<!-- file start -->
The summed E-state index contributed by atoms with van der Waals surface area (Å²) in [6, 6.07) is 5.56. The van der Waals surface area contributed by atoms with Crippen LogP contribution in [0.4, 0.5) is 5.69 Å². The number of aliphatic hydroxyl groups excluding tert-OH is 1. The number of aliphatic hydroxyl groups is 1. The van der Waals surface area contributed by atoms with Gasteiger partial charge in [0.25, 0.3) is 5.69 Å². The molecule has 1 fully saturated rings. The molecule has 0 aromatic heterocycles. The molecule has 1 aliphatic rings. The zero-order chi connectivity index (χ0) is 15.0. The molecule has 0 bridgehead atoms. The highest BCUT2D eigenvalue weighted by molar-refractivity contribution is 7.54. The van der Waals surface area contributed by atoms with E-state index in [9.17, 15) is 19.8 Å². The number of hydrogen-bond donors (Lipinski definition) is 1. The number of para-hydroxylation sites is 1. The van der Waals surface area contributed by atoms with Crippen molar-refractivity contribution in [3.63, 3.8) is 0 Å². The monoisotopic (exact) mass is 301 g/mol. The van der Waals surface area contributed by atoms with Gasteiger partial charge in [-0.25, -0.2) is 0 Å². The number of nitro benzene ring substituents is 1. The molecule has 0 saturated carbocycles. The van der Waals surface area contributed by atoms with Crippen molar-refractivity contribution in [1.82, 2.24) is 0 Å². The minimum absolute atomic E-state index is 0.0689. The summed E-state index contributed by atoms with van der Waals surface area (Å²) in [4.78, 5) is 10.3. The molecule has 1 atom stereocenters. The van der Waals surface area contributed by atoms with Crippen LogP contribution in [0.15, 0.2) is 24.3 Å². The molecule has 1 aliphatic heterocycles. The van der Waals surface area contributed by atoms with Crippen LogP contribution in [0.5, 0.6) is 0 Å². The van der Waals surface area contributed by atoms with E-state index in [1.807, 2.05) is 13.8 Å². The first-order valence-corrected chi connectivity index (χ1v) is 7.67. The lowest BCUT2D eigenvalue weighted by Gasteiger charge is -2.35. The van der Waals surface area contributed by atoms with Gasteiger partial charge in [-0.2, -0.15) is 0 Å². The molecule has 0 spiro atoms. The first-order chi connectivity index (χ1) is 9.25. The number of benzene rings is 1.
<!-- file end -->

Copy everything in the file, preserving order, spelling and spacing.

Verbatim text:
The summed E-state index contributed by atoms with van der Waals surface area (Å²) in [6, 6.07) is 5.56. The van der Waals surface area contributed by atoms with Crippen LogP contribution in [0.4, 0.5) is 5.69 Å². The number of aliphatic hydroxyl groups excluding tert-OH is 1. The number of aliphatic hydroxyl groups is 1. The van der Waals surface area contributed by atoms with Gasteiger partial charge in [0.25, 0.3) is 5.69 Å². The molecule has 1 fully saturated rings. The molecule has 0 aromatic heterocycles. The molecule has 1 aliphatic rings. The zero-order chi connectivity index (χ0) is 15.0. The molecule has 0 bridgehead atoms. The highest BCUT2D eigenvalue weighted by molar-refractivity contribution is 7.54. The van der Waals surface area contributed by atoms with E-state index in [9.17, 15) is 19.8 Å². The number of hydrogen-bond donors (Lipinski definition) is 1. The number of para-hydroxylation sites is 1. The van der Waals surface area contributed by atoms with Crippen molar-refractivity contribution in [3.63, 3.8) is 0 Å². The monoisotopic (exact) mass is 301 g/mol. The van der Waals surface area contributed by atoms with Gasteiger partial charge in [-0.25, -0.2) is 0 Å². The number of nitro benzene ring substituents is 1. The molecule has 0 saturated carbocycles. The van der Waals surface area contributed by atoms with Crippen molar-refractivity contribution in [1.82, 2.24) is 0 Å². The minimum absolute atomic E-state index is 0.0689. The summed E-state index contributed by atoms with van der Waals surface area (Å²) in [4.78, 5) is 10.3. The molecule has 1 atom stereocenters. The van der Waals surface area contributed by atoms with Crippen LogP contribution in [0.15, 0.2) is 24.3 Å². The molecule has 1 aliphatic heterocycles. The van der Waals surface area contributed by atoms with Crippen LogP contribution in [0.5, 0.6) is 0 Å². The van der Waals surface area contributed by atoms with E-state index in [1.807, 2.05) is 13.8 Å². The first-order valence-corrected chi connectivity index (χ1v) is 7.67. The lowest BCUT2D eigenvalue weighted by Gasteiger charge is -2.35. The van der Waals surface area contributed by atoms with Gasteiger partial charge in [-0.2, -0.15) is 0 Å². The molecule has 0 spiro atoms. The first-order chi connectivity index (χ1) is 9.25. The number of benzene rings is 1.